Desh Ki Baat

Bhopal Gas Tragedy: Supreme Court asked Centre to compensate Victims

Bhopal Gas Tragedy: The SC mandated that the Modi Govt  to pay off outstanding debts

A 5-judge constitutional bench headed by Justice Sanjay Kishan Kaul dismissed the Centre’s curative plea for enhanced compensation for the victims of the 1984 Bhopal Gas Tragedy from US-based film Union Carbide Corporation now owned by Dow Chemicals. The Supreme court on March 14, mandated that the Government of India used the 50 crores being held by The Reserve Bank of India to pay off outstanding debts. The court said that reopening the case would open a Pandora’s Box and would be detrimental to the claimants, adding that the curative petition cannot be entertained. The court also noted that the failure to take insurance policies is gross negligence on the part of the government of India.

The night of 2-3 December 1984 mark one of the most tragic and unfortunate incidents in Indian history. The Bhopal Gas Tragedy, an incident that happened 38 years ago, still has imprints on people’s lives. It caused the death of more than 5000 people and injured more than 5 lakh people. It 2018, The Atlantic, a leading magazine in America called it the “world’s worst industrial disaster.”

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Why is the Case in the news right now?

In 2010, a curative petition was filed by the Central Government that challenged the settlement amount made by Union Carbide. In October, 2022 the Centre had expressed its desire to continue its perusal of the petition. An amount of $470 million was agreed upon in 1989 when the case was settled. However, an increase in compensation is being sought because of the persistence of illnesses among the victims. The government is looking for the Union Carbide to pay Rs. 7,400 crores more.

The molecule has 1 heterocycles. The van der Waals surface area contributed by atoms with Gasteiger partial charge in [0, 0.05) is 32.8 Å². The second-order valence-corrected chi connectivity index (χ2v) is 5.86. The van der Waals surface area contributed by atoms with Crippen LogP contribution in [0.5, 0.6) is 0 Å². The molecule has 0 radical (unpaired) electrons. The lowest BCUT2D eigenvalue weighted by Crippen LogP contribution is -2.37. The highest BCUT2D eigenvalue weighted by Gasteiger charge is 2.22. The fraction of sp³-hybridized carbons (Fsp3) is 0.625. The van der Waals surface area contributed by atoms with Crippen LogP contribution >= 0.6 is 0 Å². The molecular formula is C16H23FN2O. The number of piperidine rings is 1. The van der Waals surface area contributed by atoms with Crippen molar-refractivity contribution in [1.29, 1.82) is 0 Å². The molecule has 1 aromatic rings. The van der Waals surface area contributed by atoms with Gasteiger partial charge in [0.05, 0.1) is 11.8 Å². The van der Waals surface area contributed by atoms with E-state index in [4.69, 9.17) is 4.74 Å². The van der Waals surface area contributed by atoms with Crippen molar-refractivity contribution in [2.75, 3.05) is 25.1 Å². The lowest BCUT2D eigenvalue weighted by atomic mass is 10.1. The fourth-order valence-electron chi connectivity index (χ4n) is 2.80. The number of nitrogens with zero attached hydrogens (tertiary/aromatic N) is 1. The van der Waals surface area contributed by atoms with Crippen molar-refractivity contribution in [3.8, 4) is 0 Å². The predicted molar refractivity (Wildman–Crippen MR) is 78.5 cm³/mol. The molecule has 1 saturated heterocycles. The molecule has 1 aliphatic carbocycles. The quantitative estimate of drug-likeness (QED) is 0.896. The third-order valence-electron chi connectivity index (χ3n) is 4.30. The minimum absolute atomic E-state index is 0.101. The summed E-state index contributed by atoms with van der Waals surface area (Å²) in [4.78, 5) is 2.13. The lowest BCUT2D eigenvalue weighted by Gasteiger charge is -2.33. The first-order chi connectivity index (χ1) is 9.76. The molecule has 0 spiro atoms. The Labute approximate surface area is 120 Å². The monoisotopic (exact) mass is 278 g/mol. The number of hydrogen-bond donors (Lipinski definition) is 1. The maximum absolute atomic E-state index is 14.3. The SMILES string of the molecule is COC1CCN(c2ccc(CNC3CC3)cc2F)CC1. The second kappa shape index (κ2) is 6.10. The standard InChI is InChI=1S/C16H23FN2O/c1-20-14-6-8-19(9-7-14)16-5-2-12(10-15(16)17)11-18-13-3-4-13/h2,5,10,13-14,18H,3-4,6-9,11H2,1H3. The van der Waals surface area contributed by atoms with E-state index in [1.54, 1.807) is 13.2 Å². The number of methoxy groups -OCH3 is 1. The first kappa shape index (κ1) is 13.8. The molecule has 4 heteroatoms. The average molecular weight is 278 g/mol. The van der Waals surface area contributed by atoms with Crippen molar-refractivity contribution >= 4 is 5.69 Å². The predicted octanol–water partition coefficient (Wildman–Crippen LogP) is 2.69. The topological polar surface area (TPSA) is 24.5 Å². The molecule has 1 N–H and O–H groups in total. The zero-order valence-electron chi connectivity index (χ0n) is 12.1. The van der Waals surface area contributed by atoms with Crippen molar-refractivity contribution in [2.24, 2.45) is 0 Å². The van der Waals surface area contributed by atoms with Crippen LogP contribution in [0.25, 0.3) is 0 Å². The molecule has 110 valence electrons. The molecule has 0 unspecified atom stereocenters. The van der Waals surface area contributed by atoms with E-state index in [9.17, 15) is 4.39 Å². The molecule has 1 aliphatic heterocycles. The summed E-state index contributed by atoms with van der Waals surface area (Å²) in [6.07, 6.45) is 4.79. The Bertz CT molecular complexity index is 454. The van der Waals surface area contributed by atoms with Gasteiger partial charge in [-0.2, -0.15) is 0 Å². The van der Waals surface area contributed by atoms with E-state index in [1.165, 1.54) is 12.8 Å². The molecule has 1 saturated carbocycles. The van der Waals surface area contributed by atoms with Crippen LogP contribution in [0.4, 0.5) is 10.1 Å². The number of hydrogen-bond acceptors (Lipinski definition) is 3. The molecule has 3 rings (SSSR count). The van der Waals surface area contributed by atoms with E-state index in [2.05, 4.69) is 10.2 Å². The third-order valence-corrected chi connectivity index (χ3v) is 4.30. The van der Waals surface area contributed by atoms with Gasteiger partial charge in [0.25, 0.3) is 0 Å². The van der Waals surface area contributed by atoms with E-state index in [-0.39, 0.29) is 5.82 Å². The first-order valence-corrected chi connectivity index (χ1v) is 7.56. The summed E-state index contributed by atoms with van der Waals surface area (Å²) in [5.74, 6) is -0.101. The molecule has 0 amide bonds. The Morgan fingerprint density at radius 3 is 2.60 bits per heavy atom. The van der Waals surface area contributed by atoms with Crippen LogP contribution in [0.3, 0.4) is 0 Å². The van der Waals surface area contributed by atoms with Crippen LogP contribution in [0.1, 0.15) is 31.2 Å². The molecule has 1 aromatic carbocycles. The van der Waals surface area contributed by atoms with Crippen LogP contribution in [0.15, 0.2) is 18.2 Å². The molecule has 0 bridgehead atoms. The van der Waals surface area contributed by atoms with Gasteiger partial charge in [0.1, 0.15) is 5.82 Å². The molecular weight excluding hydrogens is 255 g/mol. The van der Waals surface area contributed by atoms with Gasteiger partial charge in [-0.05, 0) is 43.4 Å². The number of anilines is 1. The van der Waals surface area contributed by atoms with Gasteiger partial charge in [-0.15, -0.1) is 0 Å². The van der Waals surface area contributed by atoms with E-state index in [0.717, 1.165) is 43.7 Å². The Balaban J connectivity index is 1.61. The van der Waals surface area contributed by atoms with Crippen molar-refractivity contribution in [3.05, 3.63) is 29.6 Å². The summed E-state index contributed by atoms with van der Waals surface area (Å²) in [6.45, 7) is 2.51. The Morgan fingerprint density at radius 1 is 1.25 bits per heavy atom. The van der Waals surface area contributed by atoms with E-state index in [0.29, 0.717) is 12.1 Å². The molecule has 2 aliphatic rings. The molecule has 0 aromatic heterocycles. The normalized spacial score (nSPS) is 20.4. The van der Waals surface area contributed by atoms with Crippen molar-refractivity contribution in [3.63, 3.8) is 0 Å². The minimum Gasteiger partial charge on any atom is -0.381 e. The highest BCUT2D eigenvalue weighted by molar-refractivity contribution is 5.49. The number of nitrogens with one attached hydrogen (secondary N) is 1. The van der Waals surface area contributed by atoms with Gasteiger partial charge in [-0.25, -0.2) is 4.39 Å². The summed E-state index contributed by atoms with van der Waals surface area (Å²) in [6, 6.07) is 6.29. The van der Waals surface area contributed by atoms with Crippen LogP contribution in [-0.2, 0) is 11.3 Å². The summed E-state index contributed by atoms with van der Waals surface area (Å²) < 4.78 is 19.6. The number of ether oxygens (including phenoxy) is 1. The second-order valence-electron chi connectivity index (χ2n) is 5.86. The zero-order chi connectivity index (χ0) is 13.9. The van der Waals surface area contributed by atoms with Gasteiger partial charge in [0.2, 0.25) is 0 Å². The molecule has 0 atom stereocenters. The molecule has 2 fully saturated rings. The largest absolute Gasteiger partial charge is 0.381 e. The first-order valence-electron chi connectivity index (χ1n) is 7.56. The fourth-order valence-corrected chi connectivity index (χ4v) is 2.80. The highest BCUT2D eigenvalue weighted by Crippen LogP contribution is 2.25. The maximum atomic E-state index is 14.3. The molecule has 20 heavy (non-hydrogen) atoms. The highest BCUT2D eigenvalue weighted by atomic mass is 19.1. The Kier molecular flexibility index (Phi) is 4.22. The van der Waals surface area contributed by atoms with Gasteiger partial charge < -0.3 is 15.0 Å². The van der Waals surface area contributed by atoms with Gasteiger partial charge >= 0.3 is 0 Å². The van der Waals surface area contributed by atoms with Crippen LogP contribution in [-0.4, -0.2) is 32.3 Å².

In response to that, the apex court recently stated that the case Union of India v. Union Carbide Corporation could not be reopened again.

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The Constitutional Bench comprised Justices Sanjay Kishan KaulSanjiv KhannaAbhay S OkaVikram Nath, and JK Maheshwari. They questioned the Attorney General (AG) R Venkataramani on why compensation was being sought now after the case had already been settled.

The settlement was arrived at a particular stage of time. 10-20 years later can we open it up again on the basis of some fresh documents? It was by two parties. One of them is the Union of India, not a weak party. What has been troubling us is the scope of this after the period of time. Maybe you are right that settlement was not the best. But can we reopen it?”

The SC further added that revisiting the final settlement can also impact the current investment structure in India when many international companies are investing here. 

Though the AG maintained that the Government was looking for an amendment of the initial settlement amount to meet legitimate demands from the victims, the SC did not agree. 

Justice Khanna said- “”The problem is…26 years down the line, can you revisit compensation in a curative? For revised death figures I can understand. But the minor injuries, revising it so much indicates a possible ulterior motive.”

The Supreme Court also bought to the notice of the Government how 50 crores of the $470 million still remains undisbursed. It said that with such an amount still lying unused, how could the Government ask for more funds. The Bench further added that if the Government was so concerned about the victims, they should ‘dip into their own pockets’ and make the payments. Being a welfare society, the government could sure take responsibility to pay more if they felt like the victims were not compensated well. 

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Harshita Bajaj

Harshita has a background in Psychology and Criminology and is currently pursuing her PhD in Criminology. She can be found reading crime thrillers (or any other book for that matter) or binge-watching shows on Netflix when she is not in hibernation.
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